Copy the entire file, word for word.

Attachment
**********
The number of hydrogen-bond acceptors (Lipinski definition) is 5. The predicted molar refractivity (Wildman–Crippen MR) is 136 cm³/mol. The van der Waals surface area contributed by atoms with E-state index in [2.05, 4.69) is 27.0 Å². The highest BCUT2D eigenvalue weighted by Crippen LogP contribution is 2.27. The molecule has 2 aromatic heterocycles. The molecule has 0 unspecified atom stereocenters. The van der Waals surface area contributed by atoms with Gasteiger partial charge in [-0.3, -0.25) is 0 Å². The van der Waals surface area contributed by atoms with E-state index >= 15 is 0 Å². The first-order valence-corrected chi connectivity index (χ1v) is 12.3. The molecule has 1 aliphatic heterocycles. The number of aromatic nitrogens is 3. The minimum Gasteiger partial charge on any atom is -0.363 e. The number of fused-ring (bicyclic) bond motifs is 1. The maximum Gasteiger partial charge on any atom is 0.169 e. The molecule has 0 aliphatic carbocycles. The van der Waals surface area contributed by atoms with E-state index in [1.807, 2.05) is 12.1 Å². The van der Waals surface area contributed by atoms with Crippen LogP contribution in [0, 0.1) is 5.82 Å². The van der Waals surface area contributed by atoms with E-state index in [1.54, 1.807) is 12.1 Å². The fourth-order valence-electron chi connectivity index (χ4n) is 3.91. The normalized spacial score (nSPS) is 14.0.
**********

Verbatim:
The number of hydrogen-bond acceptors (Lipinski definition) is 5. The predicted molar refractivity (Wildman–Crippen MR) is 136 cm³/mol. The van der Waals surface area contributed by atoms with E-state index in [2.05, 4.69) is 27.0 Å². The highest BCUT2D eigenvalue weighted by Crippen LogP contribution is 2.27. The molecule has 2 aromatic heterocycles. The molecule has 0 unspecified atom stereocenters. The van der Waals surface area contributed by atoms with Gasteiger partial charge in [-0.3, -0.25) is 0 Å². The van der Waals surface area contributed by atoms with E-state index >= 15 is 0 Å². The first-order valence-corrected chi connectivity index (χ1v) is 12.3. The molecule has 1 aliphatic heterocycles. The number of aromatic nitrogens is 3. The minimum Gasteiger partial charge on any atom is -0.363 e. The number of fused-ring (bicyclic) bond motifs is 1. The maximum Gasteiger partial charge on any atom is 0.169 e. The molecule has 0 aliphatic carbocycles. The van der Waals surface area contributed by atoms with E-state index in [1.807, 2.05) is 12.1 Å². The van der Waals surface area contributed by atoms with Crippen LogP contribution in [0, 0.1) is 5.82 Å². The van der Waals surface area contributed by atoms with E-state index in [1.54, 1.807) is 12.1 Å². The fourth-order valence-electron chi connectivity index (χ4n) is 3.91. The normalized spacial score (nSPS) is 14.0.